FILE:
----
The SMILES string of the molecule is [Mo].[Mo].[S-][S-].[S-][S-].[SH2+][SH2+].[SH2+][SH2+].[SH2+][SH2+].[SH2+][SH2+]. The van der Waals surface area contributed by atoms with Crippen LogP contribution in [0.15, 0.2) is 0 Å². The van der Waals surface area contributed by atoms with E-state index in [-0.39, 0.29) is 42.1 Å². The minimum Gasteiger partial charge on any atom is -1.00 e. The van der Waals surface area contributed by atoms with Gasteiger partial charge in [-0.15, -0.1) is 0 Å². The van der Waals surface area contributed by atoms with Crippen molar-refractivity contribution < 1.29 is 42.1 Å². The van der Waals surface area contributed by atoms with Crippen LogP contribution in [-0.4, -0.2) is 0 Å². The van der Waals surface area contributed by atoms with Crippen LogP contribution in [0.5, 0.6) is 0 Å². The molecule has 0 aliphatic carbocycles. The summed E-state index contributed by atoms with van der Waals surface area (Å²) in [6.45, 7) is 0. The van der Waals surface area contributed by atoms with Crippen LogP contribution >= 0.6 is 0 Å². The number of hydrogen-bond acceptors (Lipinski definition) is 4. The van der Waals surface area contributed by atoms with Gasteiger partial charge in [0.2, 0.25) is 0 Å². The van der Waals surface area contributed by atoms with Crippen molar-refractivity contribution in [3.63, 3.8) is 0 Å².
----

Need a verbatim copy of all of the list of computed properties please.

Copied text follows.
The SMILES string of the molecule is [Mo].[Mo].[S-][S-].[S-][S-].[SH2+][SH2+].[SH2+][SH2+].[SH2+][SH2+].[SH2+][SH2+]. The van der Waals surface area contributed by atoms with Crippen LogP contribution in [0.15, 0.2) is 0 Å². The van der Waals surface area contributed by atoms with E-state index in [-0.39, 0.29) is 42.1 Å². The minimum Gasteiger partial charge on any atom is -1.00 e. The van der Waals surface area contributed by atoms with Gasteiger partial charge in [-0.15, -0.1) is 0 Å². The van der Waals surface area contributed by atoms with Crippen molar-refractivity contribution < 1.29 is 42.1 Å². The van der Waals surface area contributed by atoms with Crippen LogP contribution in [-0.4, -0.2) is 0 Å². The van der Waals surface area contributed by atoms with Crippen LogP contribution in [0.5, 0.6) is 0 Å². The molecule has 0 aliphatic carbocycles. The summed E-state index contributed by atoms with van der Waals surface area (Å²) in [6.45, 7) is 0. The van der Waals surface area contributed by atoms with Crippen LogP contribution >= 0.6 is 0 Å². The number of hydrogen-bond acceptors (Lipinski definition) is 4. The van der Waals surface area contributed by atoms with Gasteiger partial charge in [0.2, 0.25) is 0 Å². The van der Waals surface area contributed by atoms with Crippen molar-refractivity contribution in [3.63, 3.8) is 0 Å².